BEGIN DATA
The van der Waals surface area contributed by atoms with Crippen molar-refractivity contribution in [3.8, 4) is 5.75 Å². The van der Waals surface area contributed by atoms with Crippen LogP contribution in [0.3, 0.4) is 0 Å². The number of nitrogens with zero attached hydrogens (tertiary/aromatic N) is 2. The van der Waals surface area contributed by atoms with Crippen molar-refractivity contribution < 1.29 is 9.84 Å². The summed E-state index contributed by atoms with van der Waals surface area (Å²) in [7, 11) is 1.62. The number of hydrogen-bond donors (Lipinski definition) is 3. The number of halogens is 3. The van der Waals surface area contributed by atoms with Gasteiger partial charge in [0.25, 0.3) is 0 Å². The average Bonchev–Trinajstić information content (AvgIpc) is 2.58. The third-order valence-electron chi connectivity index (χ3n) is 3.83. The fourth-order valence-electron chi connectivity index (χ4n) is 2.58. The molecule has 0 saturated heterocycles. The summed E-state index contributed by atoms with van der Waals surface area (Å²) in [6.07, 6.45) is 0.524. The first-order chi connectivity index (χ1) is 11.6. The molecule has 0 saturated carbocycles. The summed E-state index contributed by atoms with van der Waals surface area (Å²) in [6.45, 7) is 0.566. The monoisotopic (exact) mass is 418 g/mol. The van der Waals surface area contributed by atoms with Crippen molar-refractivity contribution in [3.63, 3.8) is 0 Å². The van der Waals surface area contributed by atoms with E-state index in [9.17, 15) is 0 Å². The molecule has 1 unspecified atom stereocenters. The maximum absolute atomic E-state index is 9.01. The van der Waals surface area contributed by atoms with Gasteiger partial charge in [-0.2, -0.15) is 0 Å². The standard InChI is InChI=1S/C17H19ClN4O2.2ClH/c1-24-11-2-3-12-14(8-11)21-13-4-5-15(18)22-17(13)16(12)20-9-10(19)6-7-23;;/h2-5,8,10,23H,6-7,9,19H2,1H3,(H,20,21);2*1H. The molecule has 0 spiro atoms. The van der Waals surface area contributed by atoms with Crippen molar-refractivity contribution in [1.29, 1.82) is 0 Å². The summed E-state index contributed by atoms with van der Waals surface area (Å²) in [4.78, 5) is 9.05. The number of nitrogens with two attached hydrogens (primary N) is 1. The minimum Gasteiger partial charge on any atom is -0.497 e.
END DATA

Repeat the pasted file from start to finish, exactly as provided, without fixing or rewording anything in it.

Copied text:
The van der Waals surface area contributed by atoms with Crippen molar-refractivity contribution in [3.8, 4) is 5.75 Å². The van der Waals surface area contributed by atoms with Crippen LogP contribution in [0.3, 0.4) is 0 Å². The number of nitrogens with zero attached hydrogens (tertiary/aromatic N) is 2. The van der Waals surface area contributed by atoms with Crippen molar-refractivity contribution < 1.29 is 9.84 Å². The summed E-state index contributed by atoms with van der Waals surface area (Å²) in [7, 11) is 1.62. The number of hydrogen-bond donors (Lipinski definition) is 3. The number of halogens is 3. The van der Waals surface area contributed by atoms with Gasteiger partial charge in [0.25, 0.3) is 0 Å². The average Bonchev–Trinajstić information content (AvgIpc) is 2.58. The third-order valence-electron chi connectivity index (χ3n) is 3.83. The fourth-order valence-electron chi connectivity index (χ4n) is 2.58. The molecule has 0 saturated heterocycles. The summed E-state index contributed by atoms with van der Waals surface area (Å²) in [6.07, 6.45) is 0.524. The first-order chi connectivity index (χ1) is 11.6. The molecule has 0 saturated carbocycles. The summed E-state index contributed by atoms with van der Waals surface area (Å²) in [6.45, 7) is 0.566. The monoisotopic (exact) mass is 418 g/mol. The van der Waals surface area contributed by atoms with Crippen molar-refractivity contribution in [3.63, 3.8) is 0 Å². The van der Waals surface area contributed by atoms with E-state index in [9.17, 15) is 0 Å². The molecule has 1 unspecified atom stereocenters. The maximum absolute atomic E-state index is 9.01. The van der Waals surface area contributed by atoms with Gasteiger partial charge in [-0.2, -0.15) is 0 Å². The standard InChI is InChI=1S/C17H19ClN4O2.2ClH/c1-24-11-2-3-12-14(8-11)21-13-4-5-15(18)22-17(13)16(12)20-9-10(19)6-7-23;;/h2-5,8,10,23H,6-7,9,19H2,1H3,(H,20,21);2*1H. The molecule has 0 spiro atoms. The van der Waals surface area contributed by atoms with Crippen molar-refractivity contribution in [1.29, 1.82) is 0 Å². The summed E-state index contributed by atoms with van der Waals surface area (Å²) in [4.78, 5) is 9.05. The number of nitrogens with two attached hydrogens (primary N) is 1. The minimum Gasteiger partial charge on any atom is -0.497 e.